The moral victory in the battle for Mosul

How the Iraqi Army treats the city’s civilians, both during and after the battle, will determine the country’s future. Humanitarian law in war can serve a peaceful purpose.

Displaced Iraqi girls are seen in Kokjali village near Mosul, during an operation against Islamic State militants.

Two years after losing the city of Mosul to Islamic State (IS), the Iraqi military finally breached the city’s outer limits on Tuesday. But for anyone following this battle for the country’s second largest city, the end game is not really a military victory. The government in Baghdad, assisted by the United States and Kurdish forces, is expected to win. Rather, it is how Iraqi forces treat Mosul’s 1.5 million civilians, both during the fighting and after, that will determine the real victory – which is a moral and political one.

Militant groups like IS rarely abide by the rules of modern warfare or international humanitarian law, which is exactly why the Iraqi Army should. IS will only keep gaining support from the country’s minority Sunnis if the majority Shiites continue to mistreat them. The best way to keep IS weak after the Mosul battle is for the Army to protect civilians from harm and prevent revenge attacks on those who initially supported IS.

The country’s ability to reconcile depends on the Army showing it operates out of principle rather than expediency – a principle that innocence should not be subject to the swords of hate.

Top officers in the Iraqi Army have been trained on humanitarian law. Prime Minister Haider al-Abadi, a Shiite, has also made sure to include Sunnis in key military posts. In addition, Iraq’s highest Shiite authority, Ayatollah Ali al-Sistani, issued a religious order for Iraqi forces not to harm civilians or seek retribution.

Even the International Committee of the Red Cross has been active in training the Army. “Preserve your humanity in the heat of battle; show that humanity matters to you,” Robert Mardini, a local ICRC official, told them.

If the Army lives up to these standards, it may further reinforce the idea in the Middle East that war should not be a savage winner-take-all with acts of cruelty, such as the beheadings of civilians. The first step away from war is a recognition that it must be conducted by common humanitarian rules. If Iraqis can unite behind that idea, the country itself has a better chance at unity.

You've read  of  free articles. Subscribe to continue.
Real news can be honest, hopeful, credible, constructive.
What is the Monitor difference? Tackling the tough headlines – with humanity. Listening to sources – with respect. Seeing the story that others are missing by reporting what so often gets overlooked: the values that connect us. That’s Monitor reporting – news that changes how you see the world.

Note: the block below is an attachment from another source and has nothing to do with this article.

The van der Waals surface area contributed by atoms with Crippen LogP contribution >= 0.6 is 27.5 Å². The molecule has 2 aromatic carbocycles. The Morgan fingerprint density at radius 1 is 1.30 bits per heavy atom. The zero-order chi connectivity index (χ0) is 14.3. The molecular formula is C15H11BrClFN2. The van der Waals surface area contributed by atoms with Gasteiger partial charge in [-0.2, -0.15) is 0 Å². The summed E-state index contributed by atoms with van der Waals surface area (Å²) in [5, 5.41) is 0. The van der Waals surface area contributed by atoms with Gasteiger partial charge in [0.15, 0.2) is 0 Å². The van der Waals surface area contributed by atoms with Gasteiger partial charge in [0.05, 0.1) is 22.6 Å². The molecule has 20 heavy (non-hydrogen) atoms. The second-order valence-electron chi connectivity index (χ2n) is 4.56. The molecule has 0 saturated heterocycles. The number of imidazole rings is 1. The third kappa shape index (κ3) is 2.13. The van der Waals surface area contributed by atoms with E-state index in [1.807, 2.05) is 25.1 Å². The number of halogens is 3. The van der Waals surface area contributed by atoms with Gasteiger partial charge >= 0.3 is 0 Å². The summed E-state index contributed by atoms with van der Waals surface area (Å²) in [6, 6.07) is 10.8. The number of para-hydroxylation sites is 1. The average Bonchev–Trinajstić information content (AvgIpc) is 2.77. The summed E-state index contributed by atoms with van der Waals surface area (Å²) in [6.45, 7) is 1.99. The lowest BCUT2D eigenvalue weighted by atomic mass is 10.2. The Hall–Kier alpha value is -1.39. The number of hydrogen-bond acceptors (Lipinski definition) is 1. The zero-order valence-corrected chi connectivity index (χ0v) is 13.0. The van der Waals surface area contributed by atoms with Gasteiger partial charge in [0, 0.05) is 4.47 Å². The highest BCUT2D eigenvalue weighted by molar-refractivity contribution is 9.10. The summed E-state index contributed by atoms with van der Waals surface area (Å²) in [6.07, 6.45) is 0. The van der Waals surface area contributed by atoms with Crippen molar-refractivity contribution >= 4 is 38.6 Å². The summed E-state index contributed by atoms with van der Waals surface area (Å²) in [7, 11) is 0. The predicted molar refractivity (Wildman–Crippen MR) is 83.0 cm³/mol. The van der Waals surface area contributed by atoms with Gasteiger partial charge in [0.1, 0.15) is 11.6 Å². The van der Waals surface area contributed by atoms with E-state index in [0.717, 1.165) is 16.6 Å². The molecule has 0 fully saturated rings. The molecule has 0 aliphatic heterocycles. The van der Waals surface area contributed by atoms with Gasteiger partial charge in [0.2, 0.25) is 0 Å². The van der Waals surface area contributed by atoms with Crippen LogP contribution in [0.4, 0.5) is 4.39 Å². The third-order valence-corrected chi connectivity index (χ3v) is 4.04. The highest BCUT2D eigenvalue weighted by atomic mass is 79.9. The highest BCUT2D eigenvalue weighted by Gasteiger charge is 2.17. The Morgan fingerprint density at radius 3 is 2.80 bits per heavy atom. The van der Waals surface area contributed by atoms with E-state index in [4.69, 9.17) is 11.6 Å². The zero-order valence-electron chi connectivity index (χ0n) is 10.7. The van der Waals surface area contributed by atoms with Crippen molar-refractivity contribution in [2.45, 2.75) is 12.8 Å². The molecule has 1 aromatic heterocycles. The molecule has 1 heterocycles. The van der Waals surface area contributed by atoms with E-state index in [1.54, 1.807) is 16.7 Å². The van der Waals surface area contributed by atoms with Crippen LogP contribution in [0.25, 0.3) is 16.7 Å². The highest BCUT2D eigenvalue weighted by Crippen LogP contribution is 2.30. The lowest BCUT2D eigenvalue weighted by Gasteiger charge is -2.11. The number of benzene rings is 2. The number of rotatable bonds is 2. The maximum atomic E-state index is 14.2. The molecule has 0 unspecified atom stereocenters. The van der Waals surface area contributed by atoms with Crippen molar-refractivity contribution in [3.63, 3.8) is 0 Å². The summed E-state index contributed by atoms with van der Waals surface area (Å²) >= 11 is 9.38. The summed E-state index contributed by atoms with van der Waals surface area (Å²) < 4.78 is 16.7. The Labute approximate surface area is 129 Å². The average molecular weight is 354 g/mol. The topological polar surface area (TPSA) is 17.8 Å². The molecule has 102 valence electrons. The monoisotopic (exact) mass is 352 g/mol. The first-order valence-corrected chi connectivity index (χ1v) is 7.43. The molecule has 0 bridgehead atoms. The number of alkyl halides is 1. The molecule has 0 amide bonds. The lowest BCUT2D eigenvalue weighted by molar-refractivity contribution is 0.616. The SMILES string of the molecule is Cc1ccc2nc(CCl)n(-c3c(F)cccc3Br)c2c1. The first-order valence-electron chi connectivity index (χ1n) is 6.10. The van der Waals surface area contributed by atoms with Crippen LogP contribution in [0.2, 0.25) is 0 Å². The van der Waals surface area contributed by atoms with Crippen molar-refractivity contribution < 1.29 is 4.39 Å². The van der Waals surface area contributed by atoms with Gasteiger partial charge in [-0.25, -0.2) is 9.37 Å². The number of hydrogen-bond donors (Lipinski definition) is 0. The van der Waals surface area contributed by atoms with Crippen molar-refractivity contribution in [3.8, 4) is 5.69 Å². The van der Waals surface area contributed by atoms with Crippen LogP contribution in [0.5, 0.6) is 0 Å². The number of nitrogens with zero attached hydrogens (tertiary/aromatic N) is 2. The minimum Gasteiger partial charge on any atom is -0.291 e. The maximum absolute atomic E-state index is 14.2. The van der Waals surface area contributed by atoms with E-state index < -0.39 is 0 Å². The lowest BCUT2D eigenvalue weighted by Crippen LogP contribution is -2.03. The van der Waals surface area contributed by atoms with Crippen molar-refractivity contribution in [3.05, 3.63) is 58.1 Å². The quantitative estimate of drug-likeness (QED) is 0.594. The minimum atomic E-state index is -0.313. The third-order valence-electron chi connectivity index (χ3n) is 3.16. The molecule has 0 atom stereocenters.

Dear Reader,

About a year ago, I happened upon this statement about the Monitor in the Harvard Business Review – under the charming heading of “do things that don’t interest you”:

“Many things that end up” being meaningful, writes social scientist Joseph Grenny, “have come from conference workshops, articles, or online videos that began as a chore and ended with an insight. My work in Kenya, for example, was heavily influenced by a Christian Science Monitor article I had forced myself to read 10 years earlier. Sometimes, we call things ‘boring’ simply because they lie outside the box we are currently in.”

If you were to come up with a punchline to a joke about the Monitor, that would probably be it. We’re seen as being global, fair, insightful, and perhaps a bit too earnest. We’re the bran muffin of journalism.

But you know what? We change lives. And I’m going to argue that we change lives precisely because we force open that too-small box that most human beings think they live in.

The Monitor is a peculiar little publication that’s hard for the world to figure out. We’re run by a church, but we’re not only for church members and we’re not about converting people. We’re known as being fair even as the world becomes as polarized as at any time since the newspaper’s founding in 1908.

We have a mission beyond circulation, we want to bridge divides. We’re about kicking down the door of thought everywhere and saying, “You are bigger and more capable than you realize. And we can prove it.”

If you’re looking for bran muffin journalism, you can subscribe to the Monitor for $15. You’ll get the Monitor Weekly magazine, the Monitor Daily email, and unlimited access to

QR Code to The moral victory in the battle for Mosul
Read this article in
QR Code to Subscription page
Start your subscription today